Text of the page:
Please note that this information is general in nature. Your own circumstances may be different. Further, it is not intended to take the place of legal advice.
When you're looking for music distribution, you may come across some music distribution companies that want to charge you money for their services. They may offer to provide you a certain level of service - such as getting X number of albums in X number of stores - and/or they may offer you access to a particular record store. Should you ever take them up on their offer?
This kind of business structure for a music distribution company is perfectly legal, but it is akin to the proverbial model who pays tons of money to get on an agents "books." These companies can get your music into the shops, but there are a few reasons why you can do better:
Music distribution already "costs money." A music distributor take a cut of your album sales - that's how a traditional distributors makes money. Part of the beauty of this kind of set up is that the distributor not only has incentive to get the record stores to stock copies of the album, but they also have an incentive to actively work with the stores to get the albums promoted in-store - whether through special placement, sales, in-store plays, or some other means. If you're not paying the distributor for their services up front, then they need you to sell records if they're going to get paid.
On a related point, getting albums into the record shops is only part of the battle. You need to get your album off the shelf and into the hands of the customers. If you're an indie artist or label - and anyone considering these kinds of distribution options is bound to be - then you need to work hard to promote your release so people know it is out there. When money is tight, diverting precious money cash from promotion to pay for distribution is a false economy. Sure, your record might be in the stores, but no one will know about it, so it won't sell anyway.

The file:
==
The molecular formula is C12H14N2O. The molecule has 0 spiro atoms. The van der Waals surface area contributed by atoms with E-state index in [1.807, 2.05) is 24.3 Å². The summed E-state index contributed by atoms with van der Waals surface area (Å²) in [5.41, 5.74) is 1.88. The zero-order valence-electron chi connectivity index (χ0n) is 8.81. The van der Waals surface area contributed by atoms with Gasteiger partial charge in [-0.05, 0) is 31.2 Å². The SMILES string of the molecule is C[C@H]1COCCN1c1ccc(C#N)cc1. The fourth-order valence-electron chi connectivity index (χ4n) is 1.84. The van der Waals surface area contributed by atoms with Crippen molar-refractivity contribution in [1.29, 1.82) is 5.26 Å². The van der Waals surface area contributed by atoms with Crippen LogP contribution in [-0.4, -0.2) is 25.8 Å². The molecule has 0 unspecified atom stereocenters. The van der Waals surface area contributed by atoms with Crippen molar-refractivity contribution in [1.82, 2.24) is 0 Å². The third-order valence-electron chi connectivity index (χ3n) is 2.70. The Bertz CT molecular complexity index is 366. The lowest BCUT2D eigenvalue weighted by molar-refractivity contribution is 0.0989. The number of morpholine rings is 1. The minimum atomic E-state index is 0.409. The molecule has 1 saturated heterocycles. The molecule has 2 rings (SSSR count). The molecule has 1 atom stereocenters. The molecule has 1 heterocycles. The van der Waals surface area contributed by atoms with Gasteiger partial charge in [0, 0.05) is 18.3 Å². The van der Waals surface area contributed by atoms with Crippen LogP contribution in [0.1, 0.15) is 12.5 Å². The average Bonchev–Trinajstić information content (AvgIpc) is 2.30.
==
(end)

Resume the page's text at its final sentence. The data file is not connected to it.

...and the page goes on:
It's understandable why people go for these kinds of deals - after all, distribution is important - but keep in mind that if you're simply looking for someone to put your album in the shops, there are distribution services that are happy to work with all labels without charging an upfront fee. These services make your product available - they do not actively sell your albums, so they can't guarantee that your albums will be on the shelves. That might sound less desirable than paying for your album to be placed in record stores, but unless you have the music promotion in place to get people to actually buy your album, it's really not. These distributors ARE less desirable than landing a distribution deal with a company who has listened to your music, loves it, decides to work with you, and has a label manager on the phone to the shops bigging up your album. But at least these distributors make your product available to order - with enough promotion, the shops will want to order it on their own - and you don't pay just to have your a few copies of your album buried deep in CD racks where no one knows about it. That is definitely not money well spent.
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